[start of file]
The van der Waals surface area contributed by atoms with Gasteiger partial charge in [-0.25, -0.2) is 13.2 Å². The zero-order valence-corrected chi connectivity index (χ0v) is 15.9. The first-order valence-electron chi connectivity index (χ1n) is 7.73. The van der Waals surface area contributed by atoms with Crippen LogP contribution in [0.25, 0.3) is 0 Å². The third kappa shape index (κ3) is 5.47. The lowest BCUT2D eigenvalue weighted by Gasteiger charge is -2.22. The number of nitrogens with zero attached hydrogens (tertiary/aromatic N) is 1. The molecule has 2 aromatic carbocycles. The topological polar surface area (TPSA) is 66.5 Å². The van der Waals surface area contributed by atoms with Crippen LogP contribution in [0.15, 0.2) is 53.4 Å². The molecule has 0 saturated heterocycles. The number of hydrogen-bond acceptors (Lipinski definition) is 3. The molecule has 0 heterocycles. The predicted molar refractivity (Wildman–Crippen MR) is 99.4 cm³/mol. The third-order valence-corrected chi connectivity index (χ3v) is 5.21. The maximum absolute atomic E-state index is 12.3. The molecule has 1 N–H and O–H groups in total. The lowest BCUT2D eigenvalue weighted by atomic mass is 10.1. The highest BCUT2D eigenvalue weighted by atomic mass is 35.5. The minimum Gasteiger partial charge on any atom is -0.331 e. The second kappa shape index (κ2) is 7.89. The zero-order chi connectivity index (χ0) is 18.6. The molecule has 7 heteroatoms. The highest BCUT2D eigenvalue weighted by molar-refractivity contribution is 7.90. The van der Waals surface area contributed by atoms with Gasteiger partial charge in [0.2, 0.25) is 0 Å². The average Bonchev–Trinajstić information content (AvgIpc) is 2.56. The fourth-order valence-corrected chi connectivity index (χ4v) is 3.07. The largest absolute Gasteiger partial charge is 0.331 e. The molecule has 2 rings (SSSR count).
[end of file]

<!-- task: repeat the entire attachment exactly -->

The van der Waals surface area contributed by atoms with Gasteiger partial charge in [-0.25, -0.2) is 13.2 Å². The zero-order valence-corrected chi connectivity index (χ0v) is 15.9. The first-order valence-electron chi connectivity index (χ1n) is 7.73. The van der Waals surface area contributed by atoms with Crippen LogP contribution in [0.25, 0.3) is 0 Å². The third kappa shape index (κ3) is 5.47. The lowest BCUT2D eigenvalue weighted by Gasteiger charge is -2.22. The number of nitrogens with zero attached hydrogens (tertiary/aromatic N) is 1. The molecule has 2 aromatic carbocycles. The topological polar surface area (TPSA) is 66.5 Å². The van der Waals surface area contributed by atoms with Crippen LogP contribution in [0.15, 0.2) is 53.4 Å². The molecule has 0 saturated heterocycles. The number of hydrogen-bond acceptors (Lipinski definition) is 3. The molecule has 0 heterocycles. The predicted molar refractivity (Wildman–Crippen MR) is 99.4 cm³/mol. The third-order valence-corrected chi connectivity index (χ3v) is 5.21. The maximum absolute atomic E-state index is 12.3. The molecule has 1 N–H and O–H groups in total. The lowest BCUT2D eigenvalue weighted by atomic mass is 10.1. The highest BCUT2D eigenvalue weighted by atomic mass is 35.5. The minimum Gasteiger partial charge on any atom is -0.331 e. The second kappa shape index (κ2) is 7.89. The zero-order chi connectivity index (χ0) is 18.6. The molecule has 7 heteroatoms. The highest BCUT2D eigenvalue weighted by molar-refractivity contribution is 7.90. The van der Waals surface area contributed by atoms with Gasteiger partial charge in [0.2, 0.25) is 0 Å². The average Bonchev–Trinajstić information content (AvgIpc) is 2.56. The fourth-order valence-corrected chi connectivity index (χ4v) is 3.07. The largest absolute Gasteiger partial charge is 0.331 e. The molecule has 2 rings (SSSR count).